Study review: cerivastatin

I'd like to start an occasional series of blog posts on The Heart Scan Blog in which I review studies relevant to the whole heart scan score reversal experience.

In a previous post, Don't be satisfied with "deceleration,"I discussed the BELLES Trial (Beyond Endorsed Lipid Lowering with EBT Scanning (BELLES)), in which either atorvastatin (Lipitor), 80 mg, or pravastatin (Pravachol),40 mg, was given to 615 women. Both groups showed an average of 15% annual plaque growth, regardless of which agent was taken and regardless of the amount of LDL cholesterol reduction.

I cited another study in which 471 participants received either Lipitor, 80 mg, or Lipitor, 10 mg. The rate of annual score increase was 25-27%, regardless of drug dose or LDL lowering.

Here's yet another study, a small German experience in 66 patients, with a curious design and using the now-defunct statin drug, cerivastatin (Bayccol, pulled in 2001, nearly simultaneous with the publication of this study, due to greater risk of muscle damage, particularly when used in combination with gemfibrozil). Achenbach et al in Influence of lipid-lowering therapy on the progression of coronary artery calcification: A prospective evaluation reported on this trial in which all participants underwent heart scanning to obtain a heart scan score; no treatment was initiated based on the score. A second scan was obtained after the no treatment period, followed by treatment with cerivastatin, 0.3 mg per day. A third scan was finally obtained.

In year one without treatment, the average increase in heart scan scores was 25%. In year two with cerivastatin, the average increase in heart scan score was 8.8%. In 32 participants who achieved LDL<100 mg/dl on the drug, there was an average modest reduction in heart scan scores of 3.7% (i.e., -3.7%).

Now, that was eye-opening. Why did this small study achieve such startlingly different results from the other two studies that showed relentless progression despite even high doses of Lipitor? That remains unanswered. Was cerivastatin unique among statins? Did the unique two-phase trial design somehow change the outcome by triggering participants to change lifestyle habits after their first scan (since most exhibited an increase in score; they were not "blinded" to their scores). Those questions will remain unanswered, since the drug has been made unavailable. This smal l study had actually been intended to be larger, but was prematurely terminated because of cerivastatin's withdrawal.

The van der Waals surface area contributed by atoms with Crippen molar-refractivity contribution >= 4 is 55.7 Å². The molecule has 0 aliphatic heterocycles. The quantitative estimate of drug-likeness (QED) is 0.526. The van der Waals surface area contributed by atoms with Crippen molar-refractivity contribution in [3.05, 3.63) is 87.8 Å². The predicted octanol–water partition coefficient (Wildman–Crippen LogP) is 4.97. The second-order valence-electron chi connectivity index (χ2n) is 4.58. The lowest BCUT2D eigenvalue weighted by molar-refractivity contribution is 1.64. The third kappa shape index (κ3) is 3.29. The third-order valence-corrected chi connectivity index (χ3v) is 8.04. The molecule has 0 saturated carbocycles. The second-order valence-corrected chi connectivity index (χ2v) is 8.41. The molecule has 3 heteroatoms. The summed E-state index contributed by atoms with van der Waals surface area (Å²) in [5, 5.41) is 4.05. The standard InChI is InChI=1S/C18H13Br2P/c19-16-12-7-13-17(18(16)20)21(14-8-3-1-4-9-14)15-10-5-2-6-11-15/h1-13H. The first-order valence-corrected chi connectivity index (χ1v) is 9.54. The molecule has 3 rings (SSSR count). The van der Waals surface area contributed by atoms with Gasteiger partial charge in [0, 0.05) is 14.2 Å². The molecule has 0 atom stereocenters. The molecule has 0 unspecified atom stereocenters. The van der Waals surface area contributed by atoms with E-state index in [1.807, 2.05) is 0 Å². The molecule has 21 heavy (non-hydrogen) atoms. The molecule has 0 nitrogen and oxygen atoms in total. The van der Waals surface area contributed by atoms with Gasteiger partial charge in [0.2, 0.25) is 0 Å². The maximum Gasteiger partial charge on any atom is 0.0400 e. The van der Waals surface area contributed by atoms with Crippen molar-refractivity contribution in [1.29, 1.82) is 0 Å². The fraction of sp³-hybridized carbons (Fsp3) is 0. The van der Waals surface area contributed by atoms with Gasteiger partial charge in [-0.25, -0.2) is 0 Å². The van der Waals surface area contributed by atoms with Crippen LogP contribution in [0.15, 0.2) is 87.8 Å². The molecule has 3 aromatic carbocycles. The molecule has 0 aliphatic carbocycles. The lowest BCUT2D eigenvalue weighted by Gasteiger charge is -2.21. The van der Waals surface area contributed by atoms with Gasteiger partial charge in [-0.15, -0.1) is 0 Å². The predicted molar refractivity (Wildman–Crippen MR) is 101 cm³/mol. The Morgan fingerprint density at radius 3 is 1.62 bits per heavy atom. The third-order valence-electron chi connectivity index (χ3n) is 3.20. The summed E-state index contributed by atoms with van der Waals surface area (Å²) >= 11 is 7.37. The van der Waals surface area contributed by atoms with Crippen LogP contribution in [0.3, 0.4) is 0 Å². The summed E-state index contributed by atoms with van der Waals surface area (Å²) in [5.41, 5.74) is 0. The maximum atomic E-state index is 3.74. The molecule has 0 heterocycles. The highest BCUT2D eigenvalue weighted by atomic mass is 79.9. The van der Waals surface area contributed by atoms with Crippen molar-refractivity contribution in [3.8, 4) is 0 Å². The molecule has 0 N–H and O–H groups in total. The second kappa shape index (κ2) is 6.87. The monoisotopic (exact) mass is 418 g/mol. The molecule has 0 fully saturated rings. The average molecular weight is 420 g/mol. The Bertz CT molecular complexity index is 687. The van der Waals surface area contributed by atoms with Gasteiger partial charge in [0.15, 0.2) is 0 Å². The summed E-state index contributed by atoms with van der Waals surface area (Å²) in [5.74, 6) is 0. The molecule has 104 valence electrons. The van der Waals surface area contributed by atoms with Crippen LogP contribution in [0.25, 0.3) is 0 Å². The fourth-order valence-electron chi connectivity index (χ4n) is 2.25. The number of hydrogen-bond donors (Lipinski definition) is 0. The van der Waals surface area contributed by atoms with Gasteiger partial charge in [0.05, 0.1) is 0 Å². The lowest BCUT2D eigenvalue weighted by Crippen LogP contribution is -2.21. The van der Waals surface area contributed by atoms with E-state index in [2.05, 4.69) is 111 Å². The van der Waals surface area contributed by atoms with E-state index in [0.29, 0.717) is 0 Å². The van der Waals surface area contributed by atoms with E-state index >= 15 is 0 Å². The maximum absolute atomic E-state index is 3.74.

This experience is unique, as you can see, compared to the two other studies. But it was also smaller. The results are also different than what I have seen in day-to-day practice when I've seen people treated with statin drugs alone (not cerivastatin, of course): rarely do heart scan scores stop increasing. While slowing does usually occur (18-24% per year rates of annual score increase are very common in people who do nothing but take a statin drug and make modest lifestyle changes), I have personally seen only two people stop their score with this strategy alone. Nobody has ever dropped their score taking a statin alone, in my experience.

You can also see the nature of clinical studies: single or limited interventions instituted in order to control for unexpected or complex effects. If three different treatments are used, then what desirable or undesirable effects, or lack of an effect, is due to which treatment agent?

My experience is that no single treatment stops or reduces heart scan scores. It requires a more rational effort that includes 1) identification of all causes of coronary plaque (e.g., low HDL, high triglycerides, Lp(a), small LDL, deficiency of vitamin D, etc, none of which are substantially affected by statin drugs), and 2) correction of all causes. That simple concept has served us well.

Comments (10) -

  • G

    11/27/2007 3:21:00 AM |

    Baychol ('gorilla'-statin when it came out) had a halogenated side group, which means biologically, this gave it 'super' powers.  Other drugs with halogens are also stronger as well (ie topical steroid Clobetasol). Unfortunately, Baychol also had 'super' strong side effects as well! including death from rhabodmyolysis (breakdown of muscle fibers which then leads to 'clogging up' the kidneys when the myoglobins are released into the blood stream, leading to multiple organ failure). Car accident, trauma and marathon runners can get the condition as well.
    I like your scientific method of accurately assessing various dysfunctions of the lipoprotein patterns and correcting with modifications in various strategies (D3, B3, monounsaturated nut oils, etc). Tying this in with tracking the size of shrinking calcium deposits in plaque make a lot of sense (and of course backed up with data, like the one you just posted!)...

    BTW, with erectile dysfunction associated with atherosclerosis, do you also see symptom reversal with the TYP plan? at what level of CAC reversal?  Do you see less use of Viagra later?
    Do you have a cure for white hair too (* ha ha haaaa *)? Global warming?  Amazon de-forestation? You're so humble!

  • Dr. Davis

    11/27/2007 12:12:00 PM |